“Le Sourire De La Courgette” (literally “The Smile Of the Zucchini”) comes from France courtesy writer-director Lucas Ansart. It’s a seven-minute piece that follows a young woman or girl with a cat-man companion who traps lighter-than-air cloudlike quadrupeds to harvest rain from them; the young lady has a better idea, and the film follows her, exploring the peculiar ecology of its make-believe world. It’s a fine story told in simple 2D animation featuring some fine simple linework and engaging designs. You can see it here.

“Enochia” is a five-minute story from France’s Noémie Bevierre; it begins with the death of a warrior, and follows his soul into an afterlife where playful celestial beings have their own uses for spirits — but the story does not end there. It’s a magical tale with luminous colours, and an ending that hints at a bigger story (complete with post-credit sequence). Rather than give more detail, I’ll encourage you to watch the film here.

Japan gives us “Blink In the Desert,” an 11-minute piece of stop-motion directed by Shinobu Soejima. A young hermit in the desert lives with an elephant; one day he crushes a bug; consequences ensue. The concept here is fine, but again I found it difficult to work out what was going on. I didn’t have the background to understand what to make of any of the characters I was watching, so could not figure out what meaning any of their actions had.

“Megalomania” comes from Korea and Kim Eun-seo. It’s a seven-minute journey into the mind of a hospital patient, and it’s startling to look at, a steampunk wonderland envisioned through 3D animation. There’s a real emotional power in this journey through the psyche, with a variety of settings that connect up intuitively, and a quest mystery that takes our silent protagonist through these interior lands.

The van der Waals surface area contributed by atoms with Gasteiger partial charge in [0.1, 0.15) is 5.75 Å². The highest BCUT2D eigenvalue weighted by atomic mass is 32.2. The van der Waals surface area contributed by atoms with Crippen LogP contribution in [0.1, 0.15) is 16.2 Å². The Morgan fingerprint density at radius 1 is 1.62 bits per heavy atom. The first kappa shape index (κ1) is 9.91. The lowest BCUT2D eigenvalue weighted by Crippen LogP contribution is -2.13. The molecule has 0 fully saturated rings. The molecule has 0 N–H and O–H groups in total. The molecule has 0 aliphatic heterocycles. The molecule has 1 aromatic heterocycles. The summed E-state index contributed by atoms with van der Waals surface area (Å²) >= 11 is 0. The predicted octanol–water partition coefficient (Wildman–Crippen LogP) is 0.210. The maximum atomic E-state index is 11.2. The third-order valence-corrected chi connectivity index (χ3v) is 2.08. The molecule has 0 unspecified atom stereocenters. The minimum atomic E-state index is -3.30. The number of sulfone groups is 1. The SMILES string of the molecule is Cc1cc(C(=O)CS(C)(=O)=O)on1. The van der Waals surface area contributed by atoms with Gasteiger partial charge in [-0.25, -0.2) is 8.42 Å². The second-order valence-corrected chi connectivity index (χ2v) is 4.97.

The US and South Korea give us “Misery Loves Company,” a three-minute traditionally-animated piece from Lee Sasha. Three depressed anthropomorphic cat schoolkids watch the skies, and talk about death, and listen to a song. It’s quick but effective and colourful.

The 16-minute closer to the showcase was “Sunbelly,” an American production written and directed by Jordan Speer. It’s a wild story in which space dogs travel by spaceship to a ruined planet where the bugs have taken over. A conflict over the ruins ensues. It’s a lovely mix of new techniques and old (at least it looks like an airbrush was used), with imagery reminiscent of classic science-fiction films most especially including the Heavy Metal movie. There’s a distinct taste to the psychedelia, a trippy desert look that gives it an individual personality. It’s fun and exciting and large-scale and builds to an explosive conclusion.

Find the rest of my Fantasia coverage from this and previous years here!


Matthew David Surridge is the author of “The Word of Azrael,” from Black Gate 14. You can buy collections of his essays on fantasy novels here and here. His Patreon, hosting a short fiction project based around the lore within a Victorian Book of Days, is here. You can find him on Facebook, or follow his Twitter account, Fell_Gard.